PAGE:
As a young person, I never thought that I would be an Australian. I lived in a country town in England and my family seemed secure and loving (even though relationships between my mother and my father were sometimes strained). Then when I was 13, without any warning, my father committed suicide. He hadn’t let on that his business was failing, and he dealt with the burden of impending bankruptcy by taking his own life. In his letter to my mother, he said that he thought taking his life was for the best. What he didn’t realise was the lifelong damage that he would do to all of us.
My mother was an extraordinary person. In an instant, she had lost her husband, her home, her financial security, and nearly all of her possessions. But she was incredibly determined with lots of inner strength and decided that we should start again by emigrating to Australia. At the time the Australian government paid for virtually everything; a 6-week journey by ship to Australia with my mother paying just 10 pounds (about $20 Australian dollars at the time), and with me coming for free because I was under 16 years of age.
I can remember the ship coming into Sydney Harbour on a beautiful and crisp winter’s morning with the mist rising from the water. I can remember feeling excited by this new country where the light seemed so bright compared to the pastel colours of England and where the buildings in the city seemed so high. I could feel the energy, but I also remember feeling my deep sadness. I felt deeply the loss of my father and nearly everything that I had ever known, my home and my childhood friends.
Looking back, I now realise that I dealt with this sadness by becoming incredibly good at building barriers around my heart; going inwards and working incredibly hard to succeed in my education and in my career. I was lucky to get the chance to go to a great school, which encouraged me to excel, then to go to university (which was then basically free), and then to get a job as a lawyer at a top law firm before moving into investment banking.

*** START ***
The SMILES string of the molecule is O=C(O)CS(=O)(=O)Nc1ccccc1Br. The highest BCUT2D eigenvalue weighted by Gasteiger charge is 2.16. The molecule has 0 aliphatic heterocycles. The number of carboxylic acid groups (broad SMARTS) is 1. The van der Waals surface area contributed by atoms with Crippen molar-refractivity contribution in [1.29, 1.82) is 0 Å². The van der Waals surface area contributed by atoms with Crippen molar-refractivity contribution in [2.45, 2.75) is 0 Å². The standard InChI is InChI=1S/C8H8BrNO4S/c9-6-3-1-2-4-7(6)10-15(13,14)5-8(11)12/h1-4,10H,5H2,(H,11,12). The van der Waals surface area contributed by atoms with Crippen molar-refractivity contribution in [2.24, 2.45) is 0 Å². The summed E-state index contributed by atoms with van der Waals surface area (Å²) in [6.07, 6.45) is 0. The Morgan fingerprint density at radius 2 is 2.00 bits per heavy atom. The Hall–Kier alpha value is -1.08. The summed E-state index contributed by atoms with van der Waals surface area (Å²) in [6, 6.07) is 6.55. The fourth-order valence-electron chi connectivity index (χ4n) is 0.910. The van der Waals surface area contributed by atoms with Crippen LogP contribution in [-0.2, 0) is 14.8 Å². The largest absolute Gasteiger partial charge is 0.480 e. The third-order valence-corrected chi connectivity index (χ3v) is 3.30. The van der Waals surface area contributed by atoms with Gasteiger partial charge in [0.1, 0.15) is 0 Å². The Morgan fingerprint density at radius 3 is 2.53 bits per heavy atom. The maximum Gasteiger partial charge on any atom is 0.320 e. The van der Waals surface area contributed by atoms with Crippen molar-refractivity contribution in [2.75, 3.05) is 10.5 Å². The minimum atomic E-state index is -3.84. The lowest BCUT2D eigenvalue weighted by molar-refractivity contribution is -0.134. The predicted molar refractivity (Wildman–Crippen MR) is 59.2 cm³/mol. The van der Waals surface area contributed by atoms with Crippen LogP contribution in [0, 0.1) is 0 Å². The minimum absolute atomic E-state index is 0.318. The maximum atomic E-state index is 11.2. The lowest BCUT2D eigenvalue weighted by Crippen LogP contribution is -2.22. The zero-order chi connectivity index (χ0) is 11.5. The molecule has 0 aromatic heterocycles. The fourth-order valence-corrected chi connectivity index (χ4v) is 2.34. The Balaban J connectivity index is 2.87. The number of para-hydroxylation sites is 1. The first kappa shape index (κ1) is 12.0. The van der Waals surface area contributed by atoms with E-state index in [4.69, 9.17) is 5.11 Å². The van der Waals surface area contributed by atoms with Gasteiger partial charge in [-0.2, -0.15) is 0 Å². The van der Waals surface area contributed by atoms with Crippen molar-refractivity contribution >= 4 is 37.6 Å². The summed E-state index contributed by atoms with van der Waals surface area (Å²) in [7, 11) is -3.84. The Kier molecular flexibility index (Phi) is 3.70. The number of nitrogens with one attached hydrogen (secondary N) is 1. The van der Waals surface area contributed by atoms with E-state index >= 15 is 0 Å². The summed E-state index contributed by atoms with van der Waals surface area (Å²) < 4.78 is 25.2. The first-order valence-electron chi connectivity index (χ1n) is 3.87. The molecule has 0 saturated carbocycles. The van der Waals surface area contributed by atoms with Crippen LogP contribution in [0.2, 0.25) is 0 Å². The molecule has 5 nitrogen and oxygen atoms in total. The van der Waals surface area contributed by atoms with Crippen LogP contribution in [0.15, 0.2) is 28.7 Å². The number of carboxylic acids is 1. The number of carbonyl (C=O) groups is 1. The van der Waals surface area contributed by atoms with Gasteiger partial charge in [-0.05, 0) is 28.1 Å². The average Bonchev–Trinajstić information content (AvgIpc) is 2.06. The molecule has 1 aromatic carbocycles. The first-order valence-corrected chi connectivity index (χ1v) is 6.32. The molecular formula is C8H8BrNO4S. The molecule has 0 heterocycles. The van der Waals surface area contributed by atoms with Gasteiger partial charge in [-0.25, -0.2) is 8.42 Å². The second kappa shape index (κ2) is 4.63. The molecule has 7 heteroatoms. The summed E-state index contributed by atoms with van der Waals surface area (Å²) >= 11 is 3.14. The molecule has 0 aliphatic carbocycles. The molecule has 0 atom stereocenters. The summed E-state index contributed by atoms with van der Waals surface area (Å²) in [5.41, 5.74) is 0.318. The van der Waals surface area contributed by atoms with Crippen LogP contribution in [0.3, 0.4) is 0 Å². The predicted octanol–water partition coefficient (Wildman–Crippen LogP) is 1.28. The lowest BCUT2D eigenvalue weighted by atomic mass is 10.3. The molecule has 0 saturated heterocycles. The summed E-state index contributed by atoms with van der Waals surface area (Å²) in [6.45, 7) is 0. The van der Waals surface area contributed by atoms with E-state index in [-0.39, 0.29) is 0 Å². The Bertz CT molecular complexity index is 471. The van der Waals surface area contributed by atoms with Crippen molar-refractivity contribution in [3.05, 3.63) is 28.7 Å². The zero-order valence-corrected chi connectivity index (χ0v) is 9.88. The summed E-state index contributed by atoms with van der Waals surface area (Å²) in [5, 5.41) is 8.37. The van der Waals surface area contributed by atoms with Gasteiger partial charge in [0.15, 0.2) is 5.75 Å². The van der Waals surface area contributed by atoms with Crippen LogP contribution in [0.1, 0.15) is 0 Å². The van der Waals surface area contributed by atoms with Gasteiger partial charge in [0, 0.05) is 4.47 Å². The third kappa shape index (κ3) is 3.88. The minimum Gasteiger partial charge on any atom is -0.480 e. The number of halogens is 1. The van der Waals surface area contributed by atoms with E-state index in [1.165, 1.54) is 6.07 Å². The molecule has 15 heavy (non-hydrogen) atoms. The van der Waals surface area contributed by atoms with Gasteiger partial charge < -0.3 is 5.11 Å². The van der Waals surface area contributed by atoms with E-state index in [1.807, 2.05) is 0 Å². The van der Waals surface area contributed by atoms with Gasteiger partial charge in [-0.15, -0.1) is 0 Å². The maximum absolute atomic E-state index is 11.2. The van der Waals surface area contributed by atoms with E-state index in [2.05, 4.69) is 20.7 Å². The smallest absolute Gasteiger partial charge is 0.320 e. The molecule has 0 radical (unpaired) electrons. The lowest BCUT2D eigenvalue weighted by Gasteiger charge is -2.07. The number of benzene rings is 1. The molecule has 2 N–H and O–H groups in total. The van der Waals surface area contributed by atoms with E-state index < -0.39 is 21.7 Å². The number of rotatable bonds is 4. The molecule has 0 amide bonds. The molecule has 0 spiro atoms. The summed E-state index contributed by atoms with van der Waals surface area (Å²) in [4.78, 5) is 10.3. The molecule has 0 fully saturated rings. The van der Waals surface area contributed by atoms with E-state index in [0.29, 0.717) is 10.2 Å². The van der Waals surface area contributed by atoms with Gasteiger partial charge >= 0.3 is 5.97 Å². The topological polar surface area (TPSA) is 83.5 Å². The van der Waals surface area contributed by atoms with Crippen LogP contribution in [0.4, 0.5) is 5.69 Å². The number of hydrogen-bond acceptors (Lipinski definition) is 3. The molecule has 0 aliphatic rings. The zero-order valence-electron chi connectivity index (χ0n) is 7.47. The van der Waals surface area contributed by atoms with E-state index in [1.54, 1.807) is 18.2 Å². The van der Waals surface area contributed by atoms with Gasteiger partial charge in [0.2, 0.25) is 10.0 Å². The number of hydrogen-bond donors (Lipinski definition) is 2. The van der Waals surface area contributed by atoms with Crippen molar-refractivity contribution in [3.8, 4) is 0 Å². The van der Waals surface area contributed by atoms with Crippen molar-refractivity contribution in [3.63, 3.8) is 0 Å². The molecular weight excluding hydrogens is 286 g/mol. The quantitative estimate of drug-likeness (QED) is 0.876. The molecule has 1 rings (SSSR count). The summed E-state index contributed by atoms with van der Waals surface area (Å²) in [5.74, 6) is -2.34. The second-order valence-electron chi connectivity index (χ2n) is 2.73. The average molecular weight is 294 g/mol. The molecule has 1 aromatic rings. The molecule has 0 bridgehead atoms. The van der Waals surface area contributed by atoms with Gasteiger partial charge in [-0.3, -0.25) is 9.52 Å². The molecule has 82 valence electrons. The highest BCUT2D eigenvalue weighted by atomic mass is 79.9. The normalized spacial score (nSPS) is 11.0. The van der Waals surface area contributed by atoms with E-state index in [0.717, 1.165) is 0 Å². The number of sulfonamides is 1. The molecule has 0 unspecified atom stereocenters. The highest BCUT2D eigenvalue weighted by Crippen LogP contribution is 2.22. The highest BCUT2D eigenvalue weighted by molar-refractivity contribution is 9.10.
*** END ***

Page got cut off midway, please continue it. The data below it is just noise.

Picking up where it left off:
As an investment banker, I did far better than I could ever have believed possible. I eventually started my own firm and then sold the firm 10 years later to an American investment banking group. Looking back, I now realise that the hard work, the constant need to achieve, and the financial rewards were all a way of escaping from the pain that I felt deep down. Sadly, this pain prevented me from experiencing the true intimacy in my relationships with other human beings that everyone should have.
As I got older, I started to realise how lucky I had been. I could so easily have taken a different road, unable to cope and spiraled down. Luck gave me an amazing mother with the courage to start again and gave me the intellect, health, and determination to make a go of my new life. But it all came at a cost.
My way of dealing with my sense of luck was to get more and more involved in the not-for-profit sector both as a philanthropist and as an active participant – first going on to Boards and then starting new charities to help disadvantaged people who hadn’t had the luck that I had experienced. By the time that I met my beautiful wife Tania nearly 10 years ago, I had been extensively involved across the not-for-profit sector (particularly in the areas of homelessness and poverty alleviation). I had also started the Northern Beaches Women’s Shelter (with my previous partner) and then Women’s Community Shelters (www.womenscommunityshelters.org.au). The more I dealt with people who were suffering, the more I realised that it could so easily have been me. The only difference was that I had been lucky and they hadn’t been.
About 6 years ago, I can remember Tania getting excited about a Michael Pollan article she read in the New Yorker Magazine, explaining the outstanding trial results that were being achieved by researchers at major universities in the UK and North America using psychedelic-assisted psychotherapy as a cure for key classes of mental illness. I must have been busy on other things at the time because I didn’t immediately get excited about this research, and given the outstanding results being achieved, I should have.
However, Tania is a determined person and a great connector, and she quickly developed relationships with leading overseas researchers in this field. She tried to get us enrolled in trials in London so that we could experience these psychedelic substances, but we didn’t qualify (no mental illness – at least that we know of). Tania didn’t give up though and she found a therapist in Holland (where the therapy is legal) and arranged for us to have a psychedelic experience with psilocybin.
Even then I wasn’t that excited, but I went along because I trusted Tania and this was something that she was obviously passionate about and wanted to try. I had never tried any mind-altering substances (other than alcohol) and I had no idea what I was letting myself in for.